Presentation on theme: "‘Using Graphic Symbols’"— Presentation transcript:
1 ‘Using Graphic Symbols’ A presentation by Louise Greenstock, PhD Student - Speech and Language Therapy Division
2 Objectives Introduce the research Introduce the research context Consider qualitative research standardsProvide a vision of the outcomes of the researchTalk about some interesting early findings
3 The Research What is this research about? Why is it needed? Has it been investigated before?What are the research questions?How did I collect data and address these questions?What will the outcomes be?Literature and ContextPhilosophy and Methodology
4 Multi-disciplinaryExploratory research often draws upon more than one research area or discipline in order to bring a number of ideas together in a unique wayConsidering a new research area requires careful selection of a number of contributing schools of thought and existing disciplinary areas
5 What is the research about? Graphic symbols –“A graphical representation of a referent (real or abstract) usually presented individually or alongside other graphic symbols, traditionally used to support face to face communication but with other emerging purposes” (Greenstock, 2007, p.13)Used by speech and language therapists and educational professionalsAs usage increases more children have access to symbolsLack of information and training available to practitionersDo practitioners work together when they use symbols?COLLABORATION
7 Ask the practitioners who use symbols Missing linkSymbolsCollaborationThis is what the Government wantsBut does it work when practitioners use symbols?Ask the practitioners who use symbols
8 Literature Symbols Collaboration Types of symbols Augmentative & Alternative Communication (AAC)Symbol usersUse(s) of symbolsSymbol selection and implementationVisual aids and autismSymbolic developmentCollaborationWhat is collaboration?Multi-agency partnerships, multi-disciplinary workingJoined-up servicesDefining conditions for & barriers againstInter-professional working & educationWays of working, values and beliefs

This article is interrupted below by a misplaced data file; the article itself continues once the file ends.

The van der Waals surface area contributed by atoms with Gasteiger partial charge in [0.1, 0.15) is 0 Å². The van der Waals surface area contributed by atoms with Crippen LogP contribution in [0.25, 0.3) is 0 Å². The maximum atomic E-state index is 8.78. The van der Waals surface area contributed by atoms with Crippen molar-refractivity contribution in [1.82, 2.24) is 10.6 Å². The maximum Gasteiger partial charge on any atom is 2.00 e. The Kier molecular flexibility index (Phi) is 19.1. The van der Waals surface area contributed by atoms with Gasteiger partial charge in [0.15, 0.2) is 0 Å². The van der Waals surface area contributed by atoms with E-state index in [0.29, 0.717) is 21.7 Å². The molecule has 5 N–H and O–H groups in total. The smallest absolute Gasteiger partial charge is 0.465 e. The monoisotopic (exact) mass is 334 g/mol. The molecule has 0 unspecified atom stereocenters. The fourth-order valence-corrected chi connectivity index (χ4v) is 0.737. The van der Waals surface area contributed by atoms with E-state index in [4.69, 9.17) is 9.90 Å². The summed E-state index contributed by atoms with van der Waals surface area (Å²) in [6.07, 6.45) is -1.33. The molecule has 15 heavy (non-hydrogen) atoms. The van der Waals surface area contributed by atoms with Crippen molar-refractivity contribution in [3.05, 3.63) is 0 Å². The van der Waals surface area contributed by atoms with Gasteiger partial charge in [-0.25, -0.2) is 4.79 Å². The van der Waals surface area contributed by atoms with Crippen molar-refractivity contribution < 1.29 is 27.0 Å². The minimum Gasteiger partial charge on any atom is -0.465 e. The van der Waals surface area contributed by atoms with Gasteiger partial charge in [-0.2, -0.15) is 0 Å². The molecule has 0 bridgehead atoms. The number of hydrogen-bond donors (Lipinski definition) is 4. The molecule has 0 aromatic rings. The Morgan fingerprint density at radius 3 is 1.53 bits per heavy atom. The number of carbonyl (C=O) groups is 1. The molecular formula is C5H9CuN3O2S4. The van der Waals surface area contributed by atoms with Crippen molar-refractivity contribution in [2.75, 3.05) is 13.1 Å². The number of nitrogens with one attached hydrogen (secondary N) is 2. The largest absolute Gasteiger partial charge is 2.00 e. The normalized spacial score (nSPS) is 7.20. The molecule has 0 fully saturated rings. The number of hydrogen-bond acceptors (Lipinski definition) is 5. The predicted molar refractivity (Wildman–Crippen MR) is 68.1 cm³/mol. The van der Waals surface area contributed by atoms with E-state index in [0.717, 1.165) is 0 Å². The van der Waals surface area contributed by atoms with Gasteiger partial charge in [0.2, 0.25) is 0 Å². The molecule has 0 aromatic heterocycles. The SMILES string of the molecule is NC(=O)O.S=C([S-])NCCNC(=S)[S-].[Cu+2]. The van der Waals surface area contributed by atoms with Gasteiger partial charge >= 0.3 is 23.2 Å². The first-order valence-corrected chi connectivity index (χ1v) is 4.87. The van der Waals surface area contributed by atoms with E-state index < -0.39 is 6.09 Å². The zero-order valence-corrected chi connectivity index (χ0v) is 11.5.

9 Literature Research Questions What are the experiences and attitudes of practitioners working in Foundation Stage school settings around the use of graphic symbols?What do practitioners think about the way graphic symbols are being used currently?How consistent is graphic symbol use across the Foundation Stage, what implications does this have?What is guiding/governing current graphic symbols use?What experiences have practitioners had of working together when using graphic symbols?
10 A word about inclusion …. ‘The drive for inclusion’ is a current socio-political theme (or debate) that cannot be ignored in this researchThis research touches upon practitioners’ experiences of the drive for ‘educational inclusion’The wider context of social inclusion is also relevant
11 Research Context Political agenda Matrix of contextual themes Educational inclusionSocial inclusionDemands on the Children’s WorkforceEducation and Health – integrated servicesInter-professional learning / working
12 Philosophy & Strategy Exploratory (a new or under-researched area) Experiences, meanings, making sense of the worldPhenomenological & interpretiveNeed for reflexivityExperiences of practitioners neglectedResearch literature inaccessible to those it is relevant toGiving a voice to those who use symbolsAn interpretation of the participants’ lived experiences